Anode materials for lithium ion batteries


In a lithium-ion battery, when lithium metal is used as the negative electrode, the electrolyte reacts with the lithium to form a lithium film on the surface of the lithium metal, which leads to the growth of lithium dendrites, which can easily cause internal short circuits and explosions in the battery.

When the lithium is intercalated in the carbon material, its potential is close to that of lithium, it is not easy to react with the organic electrolyte, and exhibits good cycle performance.

The carbon material is used as the negative electrode, and the lithium in the solid phase undergoes intercalation and deintercalation reactions during charging and discharging.

C6+Li+ +e→LiC6

Lithium-ion battery anode materials include carbon-based and non-carbon-based anode materials. In addition to carbon-based anode materials, the development of non-carbon-based anode materials is also very eye-catching. The classification of carbon-based and non-carbon-based anode materials is listed below.

Carbon-based anode material:

Graphitized carbon anode material

Amorphous carbon material

Modified carbon material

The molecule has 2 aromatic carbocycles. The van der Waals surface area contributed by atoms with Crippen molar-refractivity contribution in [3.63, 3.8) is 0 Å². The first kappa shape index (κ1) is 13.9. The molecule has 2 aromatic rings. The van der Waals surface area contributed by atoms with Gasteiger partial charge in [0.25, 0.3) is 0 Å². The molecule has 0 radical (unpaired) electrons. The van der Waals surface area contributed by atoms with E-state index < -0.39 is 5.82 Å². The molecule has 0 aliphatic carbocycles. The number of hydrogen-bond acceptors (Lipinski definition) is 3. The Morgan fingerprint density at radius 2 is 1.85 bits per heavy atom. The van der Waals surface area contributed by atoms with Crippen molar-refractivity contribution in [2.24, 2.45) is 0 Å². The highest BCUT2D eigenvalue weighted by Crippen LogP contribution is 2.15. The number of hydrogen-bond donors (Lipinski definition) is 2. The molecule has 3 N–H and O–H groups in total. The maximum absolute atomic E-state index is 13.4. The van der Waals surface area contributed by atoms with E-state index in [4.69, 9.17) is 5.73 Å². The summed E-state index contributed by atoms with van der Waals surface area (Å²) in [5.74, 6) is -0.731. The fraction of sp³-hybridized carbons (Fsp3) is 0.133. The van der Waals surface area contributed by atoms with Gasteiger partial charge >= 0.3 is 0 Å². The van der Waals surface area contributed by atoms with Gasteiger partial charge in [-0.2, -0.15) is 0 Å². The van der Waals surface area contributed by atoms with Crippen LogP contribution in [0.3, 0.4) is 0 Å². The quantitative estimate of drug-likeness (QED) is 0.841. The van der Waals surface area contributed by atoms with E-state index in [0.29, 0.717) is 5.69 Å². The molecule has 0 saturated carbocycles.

Fullerenes, carbon nanotubes

Kita Carbon Materials


Non-carbon-based anode materials:


Silicon and silicide

Tin-based oxides and tin compounds

Titanium oxide

New alloy

Nano oxide anode material

Other anode materials


Advances of carbon-based materials for lithium metal Anodes


The theoretical capacity of graphitized carbon material is 372mA·h/g, but its preparation temperature is as high as 2800℃. Amorphous carbon is a type of electrode material that is prepared under a low-temperature method and has a high theoretical capacity. There are many preparation methods for amorphous carbon materials, and there are two main ones: ① heat treatment of polymer materials in an inert atmosphere at a lower temperature (<1200°C); ② chemical vapor deposition of small molecular organics. There are many types of polymer materials, such as polyphenylene, polyacrylonitrile, phenolic resin and so on. Small molecule organics include van, hexabenzophene, phenolphthalein and so on. There is no obvious (002) diffraction peak in the X-ray diffraction pattern of these materials, and they are all amorphous structures, composed of graphite crystallites and amorphous regions. There are a large number of microporous structures in the amorphous region. Its reversible capacity is greater than 372mA·h/g under suitable heat treatment conditions, and some even exceed 1000mA·h/g. The main reason is that the micropores can be used as a "warehouse" for reversible lithium storage.